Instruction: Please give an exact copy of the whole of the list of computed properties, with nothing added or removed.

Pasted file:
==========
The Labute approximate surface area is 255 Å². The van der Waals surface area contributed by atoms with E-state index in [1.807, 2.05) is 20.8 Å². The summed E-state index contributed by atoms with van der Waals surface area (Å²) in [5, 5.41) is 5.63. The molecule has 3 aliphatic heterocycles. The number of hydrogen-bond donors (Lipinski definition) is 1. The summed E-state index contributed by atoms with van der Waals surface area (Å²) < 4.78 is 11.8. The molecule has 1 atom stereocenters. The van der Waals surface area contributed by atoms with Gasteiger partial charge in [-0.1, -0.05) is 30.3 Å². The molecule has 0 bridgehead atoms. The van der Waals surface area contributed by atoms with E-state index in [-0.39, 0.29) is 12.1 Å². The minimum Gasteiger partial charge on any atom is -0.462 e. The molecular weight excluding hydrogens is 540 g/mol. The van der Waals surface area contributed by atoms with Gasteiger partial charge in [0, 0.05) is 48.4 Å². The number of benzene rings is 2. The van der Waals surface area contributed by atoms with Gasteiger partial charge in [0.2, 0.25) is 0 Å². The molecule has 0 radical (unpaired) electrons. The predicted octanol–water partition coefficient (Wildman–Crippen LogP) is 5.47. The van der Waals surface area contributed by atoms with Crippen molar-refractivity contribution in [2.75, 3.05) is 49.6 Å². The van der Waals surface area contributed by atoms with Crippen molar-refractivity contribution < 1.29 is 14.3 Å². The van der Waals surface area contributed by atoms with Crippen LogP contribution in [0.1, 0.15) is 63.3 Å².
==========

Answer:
The Labute approximate surface area is 255 Å². The van der Waals surface area contributed by atoms with E-state index in [1.807, 2.05) is 20.8 Å². The summed E-state index contributed by atoms with van der Waals surface area (Å²) in [5, 5.41) is 5.63. The molecule has 3 aliphatic heterocycles. The number of hydrogen-bond donors (Lipinski definition) is 1. The summed E-state index contributed by atoms with van der Waals surface area (Å²) < 4.78 is 11.8. The molecule has 1 atom stereocenters. The van der Waals surface area contributed by atoms with Gasteiger partial charge in [-0.1, -0.05) is 30.3 Å². The molecule has 0 bridgehead atoms. The van der Waals surface area contributed by atoms with E-state index in [-0.39, 0.29) is 12.1 Å². The minimum Gasteiger partial charge on any atom is -0.462 e. The molecular weight excluding hydrogens is 540 g/mol. The van der Waals surface area contributed by atoms with Gasteiger partial charge in [0, 0.05) is 48.4 Å². The number of benzene rings is 2. The van der Waals surface area contributed by atoms with Gasteiger partial charge in [0.2, 0.25) is 0 Å². The molecule has 0 radical (unpaired) electrons. The predicted octanol–water partition coefficient (Wildman–Crippen LogP) is 5.47. The van der Waals surface area contributed by atoms with Crippen molar-refractivity contribution in [2.75, 3.05) is 49.6 Å². The van der Waals surface area contributed by atoms with Crippen molar-refractivity contribution < 1.29 is 14.3 Å². The van der Waals surface area contributed by atoms with Crippen LogP contribution in [0.1, 0.15) is 63.3 Å².